Another day and another update to Facebook’s news algorithm. Facebook claims they use around 100,000 factors to identify the most “relevant” content for users. Yet the constant tweaking and tuning of the algorithm suggests that the algorithm will never work as desired.
The latest change to Facebook’s news algorithm records how long a user spends reading a particular post in the feed. This apparently compensates for content that gets more screen time but didn’t get any engagement. As any model builder knows, adding new predictors and tweaking parameters can improve in-sample performance but at the expense of out-of-sample performance. We also know that with enough parameters, training data can be fit perfectly, again at the expense of out-of-sample performance. Facebook’s content ranking model underperforms with a hundred thousand variables, which implies either that Facebookians don’t understand modeling (and are overfitting) or the problem is generally intractable.
Does that mean this enterprise of algorithmic content curation is inherently doomed? The recent revelation that Apple is hiring human editors for their news app suggests that perhaps the problem is intractable. An alternative explanation is that it’s the failure of model design. Fundamentally there are two structural problems in algorithmic content curation: a primitive model of content and serialized timelines. These issues are not exclusive to Facebook and are systemic to social media data in general.
Part of the charm of social media feeds is that they contain all sorts of content. In addition to news, there’s gossip from your friends, content marketing, special interest stories, and so on. There’s a certain serendipity inherent in timelines that people seem to enjoy. A recent survey showed that most people on Facebook “bump” into news as opposed to seeking it, which reinforces this notion of serendipitous reading. But that’s not the only way to read the news, and a majority of Twitter users actively seek news.
A serendipitous timeline might be beneficial when browsing and killing time, but when looking for specific content it becomes an obstacle. Finding multiple pieces of content on the same subject becomes a futile exercise in scrolling. Sometimes we might only want to read gossip, while other times we may be looking for industry news. Here’s another scenario: imagine reading long character pieces or stories about a travel destination in The New Yorker or National Geographic on a lazy Sunday. Would you read the same content during a weekday lunch or coffee break? Likewise, what you read while commuting, such as the morning news or a casual magazine, is different from what you read during work, which might be more industry specific. Successful content curation balances personalized content and serendipitous content. Personalization is a measure of how targeted content is to your specific interests. Breaking news like the Fukushima reactor meltdown or the Syrian crisis are of general interest and not particularly tailored to anyone’s interests (although geography certainly influences importance). On the other hand, stories about gardening or running are directed towards enthusiasts and benefit from personalization.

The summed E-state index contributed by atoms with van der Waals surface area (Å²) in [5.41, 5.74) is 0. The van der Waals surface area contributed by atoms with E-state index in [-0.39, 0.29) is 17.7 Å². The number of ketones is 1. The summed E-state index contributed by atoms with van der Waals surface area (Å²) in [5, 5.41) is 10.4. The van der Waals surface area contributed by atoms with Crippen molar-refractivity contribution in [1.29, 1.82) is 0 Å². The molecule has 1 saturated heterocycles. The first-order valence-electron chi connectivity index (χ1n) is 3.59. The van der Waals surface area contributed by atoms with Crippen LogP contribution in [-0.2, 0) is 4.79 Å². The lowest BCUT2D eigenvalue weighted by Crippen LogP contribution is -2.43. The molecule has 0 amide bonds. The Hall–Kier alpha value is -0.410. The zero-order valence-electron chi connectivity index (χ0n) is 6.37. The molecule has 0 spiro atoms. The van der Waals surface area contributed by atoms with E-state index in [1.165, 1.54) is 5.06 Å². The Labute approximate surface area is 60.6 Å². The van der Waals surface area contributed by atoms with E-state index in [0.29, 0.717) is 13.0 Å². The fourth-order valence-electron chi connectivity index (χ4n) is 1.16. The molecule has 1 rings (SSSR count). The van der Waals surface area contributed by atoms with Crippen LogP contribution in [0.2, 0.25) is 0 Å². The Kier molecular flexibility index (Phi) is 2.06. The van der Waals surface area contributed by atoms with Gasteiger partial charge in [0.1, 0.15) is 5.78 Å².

Equally important is the time sensitivity of content. Breaking news is most valuable when it’s near instantaneous, whereas an article about trekking in Machu Pichu is not so time sensitive. Collectively, Zato Novo calls the dimensions of personalization and time sensitivity the content continuum. Content whose value decays quickly is highly time sensitive. Using the same examples as above, a breaking news story from four years ago about the Fukushima reactor is not so valuable now since we already know what happened and is literally old news. In contrast, a four year old article on planting a certain type of perennial is still relevant despite its age.
It’s informative to plot different content types according to these two scales. The size of each content type represents how much variation it has along either scale. A special interest magazine includes narrow subjects like model railroads or other hobbies and cater to specific individuals. Trade publications like the IEEE’s Computational Intelligence magazine are a tad more general, while local news and daily news serve a much more general audience.
Notice that we make a distinction between two types of breaking news: industry specific news, which is personalized, versus global breaking news that is not personalized. Both are time sensitive, but industry news is generally more niche than global news. At times, industry news, like a company IPO, can become global news.